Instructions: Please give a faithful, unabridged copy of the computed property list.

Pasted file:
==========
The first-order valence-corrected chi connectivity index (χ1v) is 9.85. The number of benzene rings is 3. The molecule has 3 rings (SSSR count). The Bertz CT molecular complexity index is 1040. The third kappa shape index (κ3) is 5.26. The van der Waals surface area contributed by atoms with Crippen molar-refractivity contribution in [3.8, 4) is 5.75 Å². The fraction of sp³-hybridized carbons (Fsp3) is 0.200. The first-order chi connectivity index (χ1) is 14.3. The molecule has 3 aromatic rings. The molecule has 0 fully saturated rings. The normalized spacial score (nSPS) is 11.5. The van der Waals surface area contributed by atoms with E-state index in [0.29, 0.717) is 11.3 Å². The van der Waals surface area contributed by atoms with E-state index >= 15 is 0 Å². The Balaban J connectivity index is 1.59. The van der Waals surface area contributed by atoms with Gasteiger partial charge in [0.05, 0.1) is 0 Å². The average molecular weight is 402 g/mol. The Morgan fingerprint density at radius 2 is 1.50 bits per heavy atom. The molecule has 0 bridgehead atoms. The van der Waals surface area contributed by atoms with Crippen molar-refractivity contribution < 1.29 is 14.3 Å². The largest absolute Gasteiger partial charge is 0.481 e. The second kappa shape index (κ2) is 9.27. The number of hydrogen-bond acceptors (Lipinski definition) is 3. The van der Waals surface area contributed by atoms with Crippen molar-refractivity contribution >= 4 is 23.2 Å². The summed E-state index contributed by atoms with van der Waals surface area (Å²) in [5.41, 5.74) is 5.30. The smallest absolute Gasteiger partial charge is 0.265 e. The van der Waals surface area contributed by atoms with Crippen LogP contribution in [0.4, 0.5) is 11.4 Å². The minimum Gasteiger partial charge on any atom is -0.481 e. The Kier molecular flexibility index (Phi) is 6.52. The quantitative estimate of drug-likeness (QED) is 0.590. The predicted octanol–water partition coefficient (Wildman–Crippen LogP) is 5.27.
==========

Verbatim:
The first-order valence-corrected chi connectivity index (χ1v) is 9.85. The number of benzene rings is 3. The molecule has 3 rings (SSSR count). The Bertz CT molecular complexity index is 1040. The third kappa shape index (κ3) is 5.26. The van der Waals surface area contributed by atoms with Crippen molar-refractivity contribution in [3.8, 4) is 5.75 Å². The fraction of sp³-hybridized carbons (Fsp3) is 0.200. The first-order chi connectivity index (χ1) is 14.3. The molecule has 3 aromatic rings. The molecule has 0 fully saturated rings. The normalized spacial score (nSPS) is 11.5. The van der Waals surface area contributed by atoms with E-state index in [0.29, 0.717) is 11.3 Å². The van der Waals surface area contributed by atoms with E-state index >= 15 is 0 Å². The Balaban J connectivity index is 1.59. The van der Waals surface area contributed by atoms with Gasteiger partial charge in [0.05, 0.1) is 0 Å². The average molecular weight is 402 g/mol. The Morgan fingerprint density at radius 2 is 1.50 bits per heavy atom. The molecule has 0 bridgehead atoms. The van der Waals surface area contributed by atoms with Crippen molar-refractivity contribution < 1.29 is 14.3 Å². The largest absolute Gasteiger partial charge is 0.481 e. The second kappa shape index (κ2) is 9.27. The number of hydrogen-bond acceptors (Lipinski definition) is 3. The van der Waals surface area contributed by atoms with Crippen molar-refractivity contribution >= 4 is 23.2 Å². The summed E-state index contributed by atoms with van der Waals surface area (Å²) in [5.41, 5.74) is 5.30. The smallest absolute Gasteiger partial charge is 0.265 e. The van der Waals surface area contributed by atoms with Crippen LogP contribution in [0.4, 0.5) is 11.4 Å². The minimum Gasteiger partial charge on any atom is -0.481 e. The Kier molecular flexibility index (Phi) is 6.52. The quantitative estimate of drug-likeness (QED) is 0.590. The predicted octanol–water partition coefficient (Wildman–Crippen LogP) is 5.27.